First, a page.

The biggest fear most new investors have when starting out in rental real estate (other than broken toilets, termites, and trash) is what happens if you have to evict a tenant.
An eviction is a legal process in which a landlord removes a tenant from a rental property for some violation of the lease terms and takes back control of the property. In many states, you can pass the cost of eviction on to the tenant, as well.
Seems simple enough, right? Not so fast. It’s more complicated (and costly) than that.
And just because you can file an eviction doesn’t mean you (as the landlord) will win the eviction process. Evicting a tenant is no joke and should never be taken lightly.
Why Eviction Should Be a Last Resort
When you sign a lease as a landlord, you sign over control of the property to a tenant. But what happens if the tenant stops paying rent, causes extensive damage, or violates the lease terms in some egregious way? How can you as a landlord take back control of the property?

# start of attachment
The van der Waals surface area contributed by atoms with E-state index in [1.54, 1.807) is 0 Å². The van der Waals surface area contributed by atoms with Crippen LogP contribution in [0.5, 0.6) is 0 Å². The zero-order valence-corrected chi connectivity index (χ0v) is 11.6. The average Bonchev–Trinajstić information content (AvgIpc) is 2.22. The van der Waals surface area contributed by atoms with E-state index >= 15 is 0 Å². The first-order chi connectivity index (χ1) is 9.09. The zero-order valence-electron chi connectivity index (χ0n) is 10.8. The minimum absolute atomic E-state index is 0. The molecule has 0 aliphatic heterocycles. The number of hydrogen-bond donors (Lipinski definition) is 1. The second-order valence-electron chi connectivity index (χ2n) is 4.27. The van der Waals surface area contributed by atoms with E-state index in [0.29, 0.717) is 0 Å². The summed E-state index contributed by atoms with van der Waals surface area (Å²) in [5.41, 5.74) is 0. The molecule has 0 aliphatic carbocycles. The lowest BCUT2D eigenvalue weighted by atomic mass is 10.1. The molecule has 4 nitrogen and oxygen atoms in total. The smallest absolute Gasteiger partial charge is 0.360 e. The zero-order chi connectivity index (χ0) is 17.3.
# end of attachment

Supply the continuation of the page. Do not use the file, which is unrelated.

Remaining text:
Even if you win the eviction, the average eviction costs a landlord $3,500 plus three to four weeks of time.
Before you pursue an eviction, consider the additional costs not figured in above:
Loss of future rents due to the tenant turn
Cost of repairs and cleaning due to tenant damage
Unforeseen cost if tenant contests the eviction
This is why having great tenant qualification criteria and a tenant screening process is vitally important (not to mention cost-effective!) in helping you avoid eviction in the first place.
Even then, as they say in rental real estate, it’s not a matter of “if” you will have an eviction, it’s a matter of “when.” So let’s demystify the eviction process should it come down to it.
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